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Meta-analysis of shockwave therapy for plantar fasciitis

Discussion in 'Biomechanics, Sports and Foot orthoses' started by NewsBot, Jul 4, 2013.

  1. NewsBot

    NewsBot The Admin that posts the news.

    Articles:
    1

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    Extracorporeal Shock Wave Therapy Is Effective In Treating Chronic Plantar Fasciitis: A Meta-analysis of RCTs.
    Aqil A, Siddiqui MR, Solan M, Redfern DJ, Gulati V, Cobb JP.
    Clin Orthop Relat Res. 2013 Jun 2013
     
  2. Admin2

    Admin2 Administrator Staff Member

  3. NewsBot

    NewsBot The Admin that posts the news.

    Articles:
    1
    Meta-analysis of high-energy extracorporeal shockwave therapy in recalcitrant plantar fasciitis
    Zhiyun Li, Tao Jin, Zengwu Shao
    Swiss Med Wkly. 2013;143:w13825
     
  4. NewsBot

    NewsBot The Admin that posts the news.

    Articles:
    1
    Effectiveness of Extracorporeal Shock Wave Therapy Without Local Anesthesia in Patients With Recalcitrant Plantar Fasciitis: A Meta-Analysis of Randomized Controlled Trials.
    Lou, Jing MD; Wang, Shuai MD; Liu, Shuitao PhD, MD; Xing, Gengyan PhD, MD
    American Journal of Physical Medicine & Rehabilitation: December 9, 2016
     
  5. NewsBot

    NewsBot The Admin that posts the news.

    Articles:
    1
    Extracorporeal shock wave therapy is effective in treating chronic plantar fasciitis: A meta-analysis of RCTs.
    Sun J, Gao F, Wang Y, Sun W, Jiang B, Li Z.
    Medicine (Baltimore). 2017 Apr;96(15):e6621. doi: 10.1097/MD.0000000000006621.
     
  6. eddavisdpm

    eddavisdpm Active Member

    The author makes a good point about variations in study design.
    One variable that need be addressed is inclusion criteria for studies. Criteria such as "recalcitrant" plantar fasciitis based on treatment failures are weak in that treatment failures occur for numerous reasons such as lack of biomechanical control and so on. ESWT is, more precisely, not a treatment for plantar fasciitis but a treatment for plantar fasciosis. Sonographic imaging readily determines plantar fascial thickness and fascial "texture" (hypoechogenicity, loss of fibrillar pattern of fascia) and should be the primary inclusion criterion.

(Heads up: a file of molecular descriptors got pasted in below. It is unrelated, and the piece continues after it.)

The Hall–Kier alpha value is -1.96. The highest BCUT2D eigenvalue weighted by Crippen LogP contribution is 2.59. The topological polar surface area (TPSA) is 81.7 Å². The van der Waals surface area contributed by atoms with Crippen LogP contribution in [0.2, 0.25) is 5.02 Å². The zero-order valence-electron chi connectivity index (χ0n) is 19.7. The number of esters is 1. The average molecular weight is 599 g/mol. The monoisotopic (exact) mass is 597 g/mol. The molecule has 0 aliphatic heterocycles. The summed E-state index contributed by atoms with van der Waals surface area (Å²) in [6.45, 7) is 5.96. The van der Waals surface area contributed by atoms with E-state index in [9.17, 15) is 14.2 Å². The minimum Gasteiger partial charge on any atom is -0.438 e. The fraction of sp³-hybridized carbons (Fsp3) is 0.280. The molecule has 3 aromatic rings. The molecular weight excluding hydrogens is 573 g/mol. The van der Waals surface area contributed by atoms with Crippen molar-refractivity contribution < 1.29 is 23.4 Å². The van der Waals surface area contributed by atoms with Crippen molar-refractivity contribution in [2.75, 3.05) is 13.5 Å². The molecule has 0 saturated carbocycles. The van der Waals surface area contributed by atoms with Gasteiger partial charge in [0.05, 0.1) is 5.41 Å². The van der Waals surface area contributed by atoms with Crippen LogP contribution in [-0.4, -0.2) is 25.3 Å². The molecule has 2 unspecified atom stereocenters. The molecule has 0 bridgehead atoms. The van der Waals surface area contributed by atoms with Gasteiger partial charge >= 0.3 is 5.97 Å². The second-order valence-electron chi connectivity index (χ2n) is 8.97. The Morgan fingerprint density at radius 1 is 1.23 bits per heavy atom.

ESWT demonstrates a fairly consistent effect on fascial thickness and texture, that is, thinning of the fascia and restoration of the normal fibrillar pattern in my experience. Early studies had shown thickness reduction in the 25 to 30 percent range at the end of 20 weeks post treatment which appears consistent with my clinical experience. While use of VAS scales has value, I would prefer studies to include before and after sonographic imaging/measurements as a more objective criterion.

    Sonography allows the practitioner to distinguish between three stages of plantar "fasciitis," acute, chronic and fasciosis. Acute plantar fasciitis is essentially a sprain of the fascia demonstrating only mild to moderate increases in fascial thickness but acute changes such as a zone of hypoechogenicity often superficial to the fascial origin. Chronic plantar fasciitis demonstrates thickening of the fascia but without interruption of the normal fibrillar pattern. Fasciosis demonstrates the changes mentioned above. The authors use of the term chronic plantar fasciitis is problematic in that, again, ESWT is not really a treatment for that entity.
     
  7. NewsBot

    NewsBot The Admin that posts the news.

    Articles:
    1
    Treatment of Plantar Fasciitis With Radial Soundwave “Early” Is Better Than After 6 Months: A Pilot Study
    Amol Saxena et al
    JFAS; September–October, 2017Volume 56, Issue 5, Pages 950–953
     
  8. NewsBot

    NewsBot The Admin that posts the news.

    Articles:
    1
    Effectiveness of Extracorporeal Shock Wave Therapy Without Local Anesthesia in Patients With Recalcitrant Plantar Fasciitis: A Meta-Analysis of Randomized Controlled Trials.
    Lou J et al
    Am J Phys Med Rehabil. 2017 Aug;96(8):529-534. doi: 10.1097/PHM.0000000000000666.
     
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